As part of the Metropolitan Museum of Art’s Atelier with Alina Cho conversation series, Grace Coddington and Nicolas Ghesquière sat down with the longtime television correspondent to discuss their recent collaboration, their early careers and their inspirations. When they took the stage Monday evening, Cho led the pack as Coddington, who was clad in “LV”-adorned satin pajamas, and Ghesquière, who was dressed less comfortably in black denim, followed closely behind. Though vastly different in appearance, age and upbringing, the legendary fashion editor and Louis Vuitton’s artistic director are kindred spirits: Both have a gentleness and shyness, but also possess impossible-to-ignore artistic visions that have and will continue to shape how we see fashion.
After years of collaborating on memorable editorials (and sitting with each other at the Met Gala’s dinner portion), the pair have developed a close friendship. They’ve also bonded over their shared love of animals, which has resulted in a cat-covered Louis Vuitton collaboration launching next month. But felines aside, Coddington and Ghesquière have their plates full with other projects, constantly thinking about how to tell more compelling stories through fashion. They shared what the future has in store — which may include a namesake label for Ghesquière – along with highlights from their past. Read on for highlights from their conversation.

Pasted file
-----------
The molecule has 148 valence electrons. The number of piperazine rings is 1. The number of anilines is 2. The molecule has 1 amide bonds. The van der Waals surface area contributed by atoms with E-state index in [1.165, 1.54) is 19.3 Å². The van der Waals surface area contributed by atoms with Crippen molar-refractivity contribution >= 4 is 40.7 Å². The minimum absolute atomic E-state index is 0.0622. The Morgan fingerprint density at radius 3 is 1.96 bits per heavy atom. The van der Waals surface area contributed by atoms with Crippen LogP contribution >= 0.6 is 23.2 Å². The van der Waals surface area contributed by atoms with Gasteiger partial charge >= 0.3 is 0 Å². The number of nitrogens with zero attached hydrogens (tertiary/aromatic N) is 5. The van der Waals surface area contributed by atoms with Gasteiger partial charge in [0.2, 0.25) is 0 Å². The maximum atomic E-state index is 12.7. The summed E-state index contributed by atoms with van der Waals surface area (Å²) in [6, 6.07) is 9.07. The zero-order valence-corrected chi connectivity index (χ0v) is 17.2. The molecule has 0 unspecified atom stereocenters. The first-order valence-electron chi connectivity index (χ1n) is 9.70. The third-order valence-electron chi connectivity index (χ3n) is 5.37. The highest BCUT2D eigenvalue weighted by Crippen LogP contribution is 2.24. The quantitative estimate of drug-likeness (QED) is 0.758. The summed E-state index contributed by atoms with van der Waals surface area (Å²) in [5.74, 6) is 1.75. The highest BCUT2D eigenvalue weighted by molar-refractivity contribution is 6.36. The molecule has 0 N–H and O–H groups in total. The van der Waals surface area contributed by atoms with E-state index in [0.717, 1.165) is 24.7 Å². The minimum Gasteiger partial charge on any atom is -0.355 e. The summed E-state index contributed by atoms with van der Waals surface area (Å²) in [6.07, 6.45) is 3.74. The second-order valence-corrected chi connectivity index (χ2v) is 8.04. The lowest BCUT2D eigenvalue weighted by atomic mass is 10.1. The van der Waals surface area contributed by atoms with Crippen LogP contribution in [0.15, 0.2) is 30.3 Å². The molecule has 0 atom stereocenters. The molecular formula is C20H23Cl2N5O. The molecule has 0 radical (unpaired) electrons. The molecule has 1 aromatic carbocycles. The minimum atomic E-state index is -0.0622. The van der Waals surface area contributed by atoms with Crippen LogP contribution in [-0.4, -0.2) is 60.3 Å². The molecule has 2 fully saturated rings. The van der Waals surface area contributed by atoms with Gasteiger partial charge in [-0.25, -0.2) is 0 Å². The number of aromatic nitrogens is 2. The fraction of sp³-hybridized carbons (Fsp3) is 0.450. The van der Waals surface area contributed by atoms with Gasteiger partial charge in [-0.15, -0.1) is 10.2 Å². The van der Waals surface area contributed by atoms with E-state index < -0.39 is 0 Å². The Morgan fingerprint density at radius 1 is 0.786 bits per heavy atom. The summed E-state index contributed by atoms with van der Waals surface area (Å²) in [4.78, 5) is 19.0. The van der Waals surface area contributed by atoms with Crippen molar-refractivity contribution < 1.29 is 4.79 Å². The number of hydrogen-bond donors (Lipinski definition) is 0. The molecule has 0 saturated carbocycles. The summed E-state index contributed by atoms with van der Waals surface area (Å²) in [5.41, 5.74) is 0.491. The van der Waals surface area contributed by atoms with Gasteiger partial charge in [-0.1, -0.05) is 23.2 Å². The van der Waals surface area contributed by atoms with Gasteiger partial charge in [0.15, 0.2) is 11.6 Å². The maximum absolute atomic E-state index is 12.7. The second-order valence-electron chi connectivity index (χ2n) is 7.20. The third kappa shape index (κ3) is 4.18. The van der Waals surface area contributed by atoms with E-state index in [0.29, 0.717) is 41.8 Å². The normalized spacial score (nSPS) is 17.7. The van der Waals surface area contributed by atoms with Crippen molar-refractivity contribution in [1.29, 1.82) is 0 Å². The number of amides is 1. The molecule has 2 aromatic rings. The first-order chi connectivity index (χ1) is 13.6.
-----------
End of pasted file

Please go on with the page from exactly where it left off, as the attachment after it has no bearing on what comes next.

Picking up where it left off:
On their cat-covered collaboration
Ghesquière had wanted to collaborate with Coddington for a while now. “I’ve always admired the very personal style of Grace over the years,” he said. “She has this particular English taste, which is so eccentric.” So, naturally, when he had the opportunity to work on a capsule collection with her, Ghesquière made sure her eccentricity would shine through. It’s safe to say that the range — which features playful illustrations of cats, dogs and mice — does just that and is a perfect love letter to the famous cat lady.
For Coddington, who is used to working with designers in a different capacity, the collaboration made her feel very “grown-up.” In the past, Coddington has gone to Louis Vuitton as more of an observer, but this time, she put on a new hat: “To be sitting with him in his office with a table covered in handbags and to be discussing what we’re going to do with it and where we’re going to take it was fun and exciting.”
On their early years, hanging out with The Rolling Stones and working for Jean Paul Gaultier